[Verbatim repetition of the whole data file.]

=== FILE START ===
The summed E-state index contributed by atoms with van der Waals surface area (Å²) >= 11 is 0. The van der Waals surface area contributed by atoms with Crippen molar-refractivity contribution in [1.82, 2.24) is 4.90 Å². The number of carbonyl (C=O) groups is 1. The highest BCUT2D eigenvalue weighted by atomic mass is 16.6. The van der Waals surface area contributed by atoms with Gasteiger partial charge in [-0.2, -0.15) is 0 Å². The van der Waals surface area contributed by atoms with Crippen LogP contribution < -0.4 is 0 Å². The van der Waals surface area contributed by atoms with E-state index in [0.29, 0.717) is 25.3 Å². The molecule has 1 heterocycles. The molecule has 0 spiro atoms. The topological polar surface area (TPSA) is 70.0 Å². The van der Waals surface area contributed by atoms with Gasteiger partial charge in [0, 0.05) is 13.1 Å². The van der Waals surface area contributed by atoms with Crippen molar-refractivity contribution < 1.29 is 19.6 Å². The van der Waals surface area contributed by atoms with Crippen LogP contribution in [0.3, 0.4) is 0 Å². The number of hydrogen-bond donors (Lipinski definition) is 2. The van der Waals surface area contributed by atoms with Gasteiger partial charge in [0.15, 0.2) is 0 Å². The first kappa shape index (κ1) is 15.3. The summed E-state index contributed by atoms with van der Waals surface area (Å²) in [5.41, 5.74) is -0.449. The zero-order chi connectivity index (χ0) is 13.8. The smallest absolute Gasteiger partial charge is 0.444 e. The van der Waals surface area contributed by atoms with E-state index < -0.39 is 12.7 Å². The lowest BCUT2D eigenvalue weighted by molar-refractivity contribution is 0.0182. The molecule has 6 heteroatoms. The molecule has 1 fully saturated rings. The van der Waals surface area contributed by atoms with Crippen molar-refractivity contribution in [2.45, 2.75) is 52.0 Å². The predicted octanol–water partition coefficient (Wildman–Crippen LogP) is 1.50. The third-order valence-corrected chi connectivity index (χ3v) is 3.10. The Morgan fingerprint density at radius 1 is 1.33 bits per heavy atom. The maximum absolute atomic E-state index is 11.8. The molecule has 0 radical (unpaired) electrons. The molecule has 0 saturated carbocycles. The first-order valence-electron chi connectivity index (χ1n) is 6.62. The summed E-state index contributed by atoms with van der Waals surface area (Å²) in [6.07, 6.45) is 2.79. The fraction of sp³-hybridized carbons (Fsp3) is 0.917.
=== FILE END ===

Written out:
The summed E-state index contributed by atoms with van der Waals surface area (Å²) >= 11 is 0. The van der Waals surface area contributed by atoms with Crippen molar-refractivity contribution in [1.82, 2.24) is 4.90 Å². The number of carbonyl (C=O) groups is 1. The highest BCUT2D eigenvalue weighted by atomic mass is 16.6. The van der Waals surface area contributed by atoms with Gasteiger partial charge in [-0.2, -0.15) is 0 Å². The van der Waals surface area contributed by atoms with Crippen LogP contribution < -0.4 is 0 Å². The van der Waals surface area contributed by atoms with E-state index in [0.29, 0.717) is 25.3 Å². The molecule has 1 heterocycles. The molecule has 0 spiro atoms. The topological polar surface area (TPSA) is 70.0 Å². The van der Waals surface area contributed by atoms with Gasteiger partial charge in [0, 0.05) is 13.1 Å². The van der Waals surface area contributed by atoms with Crippen molar-refractivity contribution < 1.29 is 19.6 Å². The van der Waals surface area contributed by atoms with Crippen LogP contribution in [0.3, 0.4) is 0 Å². The number of hydrogen-bond donors (Lipinski definition) is 2. The van der Waals surface area contributed by atoms with Gasteiger partial charge in [0.15, 0.2) is 0 Å². The first kappa shape index (κ1) is 15.3. The summed E-state index contributed by atoms with van der Waals surface area (Å²) in [5.41, 5.74) is -0.449. The zero-order chi connectivity index (χ0) is 13.8. The smallest absolute Gasteiger partial charge is 0.444 e. The van der Waals surface area contributed by atoms with E-state index < -0.39 is 12.7 Å². The lowest BCUT2D eigenvalue weighted by molar-refractivity contribution is 0.0182. The molecule has 6 heteroatoms. The molecule has 1 fully saturated rings. The van der Waals surface area contributed by atoms with Crippen molar-refractivity contribution in [2.45, 2.75) is 52.0 Å². The predicted octanol–water partition coefficient (Wildman–Crippen LogP) is 1.50. The third-order valence-corrected chi connectivity index (χ3v) is 3.10. The Morgan fingerprint density at radius 1 is 1.33 bits per heavy atom. The maximum absolute atomic E-state index is 11.8. The molecule has 0 radical (unpaired) electrons. The molecule has 0 saturated carbocycles. The first-order valence-electron chi connectivity index (χ1n) is 6.62. The summed E-state index contributed by atoms with van der Waals surface area (Å²) in [6.07, 6.45) is 2.79. The fraction of sp³-hybridized carbons (Fsp3) is 0.917.